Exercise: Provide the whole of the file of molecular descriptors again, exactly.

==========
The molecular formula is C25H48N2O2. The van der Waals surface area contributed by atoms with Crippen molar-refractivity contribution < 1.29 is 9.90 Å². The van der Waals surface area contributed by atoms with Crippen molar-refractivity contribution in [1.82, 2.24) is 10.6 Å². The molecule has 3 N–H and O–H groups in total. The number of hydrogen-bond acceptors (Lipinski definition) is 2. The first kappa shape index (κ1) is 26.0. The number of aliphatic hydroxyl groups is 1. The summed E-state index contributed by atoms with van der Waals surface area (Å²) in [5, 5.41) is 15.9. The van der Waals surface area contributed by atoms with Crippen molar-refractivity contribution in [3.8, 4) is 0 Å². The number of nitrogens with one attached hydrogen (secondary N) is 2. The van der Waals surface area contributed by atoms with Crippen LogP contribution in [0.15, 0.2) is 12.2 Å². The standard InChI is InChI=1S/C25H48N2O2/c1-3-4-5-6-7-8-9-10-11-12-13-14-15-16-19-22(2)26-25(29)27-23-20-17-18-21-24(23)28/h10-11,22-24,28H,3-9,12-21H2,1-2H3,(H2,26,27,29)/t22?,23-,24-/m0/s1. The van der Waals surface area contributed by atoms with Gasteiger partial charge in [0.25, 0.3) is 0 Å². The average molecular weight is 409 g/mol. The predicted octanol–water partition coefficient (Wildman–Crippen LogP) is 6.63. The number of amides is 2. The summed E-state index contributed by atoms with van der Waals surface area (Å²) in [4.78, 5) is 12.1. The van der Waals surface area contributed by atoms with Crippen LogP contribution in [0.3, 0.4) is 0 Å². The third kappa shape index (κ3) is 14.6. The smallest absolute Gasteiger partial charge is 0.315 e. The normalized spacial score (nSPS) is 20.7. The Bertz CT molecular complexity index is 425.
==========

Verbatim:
The molecular formula is C25H48N2O2. The van der Waals surface area contributed by atoms with Crippen molar-refractivity contribution < 1.29 is 9.90 Å². The van der Waals surface area contributed by atoms with Crippen molar-refractivity contribution in [1.82, 2.24) is 10.6 Å². The molecule has 3 N–H and O–H groups in total. The number of hydrogen-bond acceptors (Lipinski definition) is 2. The first kappa shape index (κ1) is 26.0. The number of aliphatic hydroxyl groups is 1. The summed E-state index contributed by atoms with van der Waals surface area (Å²) in [5, 5.41) is 15.9. The van der Waals surface area contributed by atoms with Crippen molar-refractivity contribution in [3.8, 4) is 0 Å². The number of nitrogens with one attached hydrogen (secondary N) is 2. The van der Waals surface area contributed by atoms with Crippen LogP contribution in [0.15, 0.2) is 12.2 Å². The standard InChI is InChI=1S/C25H48N2O2/c1-3-4-5-6-7-8-9-10-11-12-13-14-15-16-19-22(2)26-25(29)27-23-20-17-18-21-24(23)28/h10-11,22-24,28H,3-9,12-21H2,1-2H3,(H2,26,27,29)/t22?,23-,24-/m0/s1. The van der Waals surface area contributed by atoms with Gasteiger partial charge in [0.25, 0.3) is 0 Å². The average molecular weight is 409 g/mol. The predicted octanol–water partition coefficient (Wildman–Crippen LogP) is 6.63. The number of amides is 2. The summed E-state index contributed by atoms with van der Waals surface area (Å²) in [4.78, 5) is 12.1. The van der Waals surface area contributed by atoms with Crippen LogP contribution in [0.3, 0.4) is 0 Å². The third kappa shape index (κ3) is 14.6. The smallest absolute Gasteiger partial charge is 0.315 e. The normalized spacial score (nSPS) is 20.7. The Bertz CT molecular complexity index is 425.